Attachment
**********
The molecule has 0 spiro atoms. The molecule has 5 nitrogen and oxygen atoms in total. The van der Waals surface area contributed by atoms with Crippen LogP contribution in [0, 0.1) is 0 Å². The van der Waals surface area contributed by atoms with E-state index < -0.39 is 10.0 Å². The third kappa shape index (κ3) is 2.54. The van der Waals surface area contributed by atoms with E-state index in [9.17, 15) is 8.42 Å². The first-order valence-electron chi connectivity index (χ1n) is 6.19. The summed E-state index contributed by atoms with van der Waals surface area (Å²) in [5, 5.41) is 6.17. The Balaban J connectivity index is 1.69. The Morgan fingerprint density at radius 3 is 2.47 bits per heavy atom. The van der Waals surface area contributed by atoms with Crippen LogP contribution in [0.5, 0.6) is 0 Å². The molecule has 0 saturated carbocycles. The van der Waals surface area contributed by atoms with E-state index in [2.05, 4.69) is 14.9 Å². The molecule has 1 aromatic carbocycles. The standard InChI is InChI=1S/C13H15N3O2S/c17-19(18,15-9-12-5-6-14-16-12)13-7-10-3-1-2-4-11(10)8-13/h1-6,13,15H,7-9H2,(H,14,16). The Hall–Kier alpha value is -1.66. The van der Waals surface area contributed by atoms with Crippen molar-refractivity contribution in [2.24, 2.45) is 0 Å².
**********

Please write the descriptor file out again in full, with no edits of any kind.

The molecule has 0 spiro atoms. The molecule has 5 nitrogen and oxygen atoms in total. The van der Waals surface area contributed by atoms with Crippen LogP contribution in [0, 0.1) is 0 Å². The van der Waals surface area contributed by atoms with E-state index < -0.39 is 10.0 Å². The third kappa shape index (κ3) is 2.54. The van der Waals surface area contributed by atoms with E-state index in [9.17, 15) is 8.42 Å². The first-order valence-electron chi connectivity index (χ1n) is 6.19. The summed E-state index contributed by atoms with van der Waals surface area (Å²) in [5, 5.41) is 6.17. The Balaban J connectivity index is 1.69. The Morgan fingerprint density at radius 3 is 2.47 bits per heavy atom. The van der Waals surface area contributed by atoms with Crippen LogP contribution in [0.5, 0.6) is 0 Å². The molecule has 0 saturated carbocycles. The van der Waals surface area contributed by atoms with E-state index in [2.05, 4.69) is 14.9 Å². The molecule has 1 aromatic carbocycles. The standard InChI is InChI=1S/C13H15N3O2S/c17-19(18,15-9-12-5-6-14-16-12)13-7-10-3-1-2-4-11(10)8-13/h1-6,13,15H,7-9H2,(H,14,16). The Hall–Kier alpha value is -1.66. The van der Waals surface area contributed by atoms with Crippen molar-refractivity contribution in [2.24, 2.45) is 0 Å².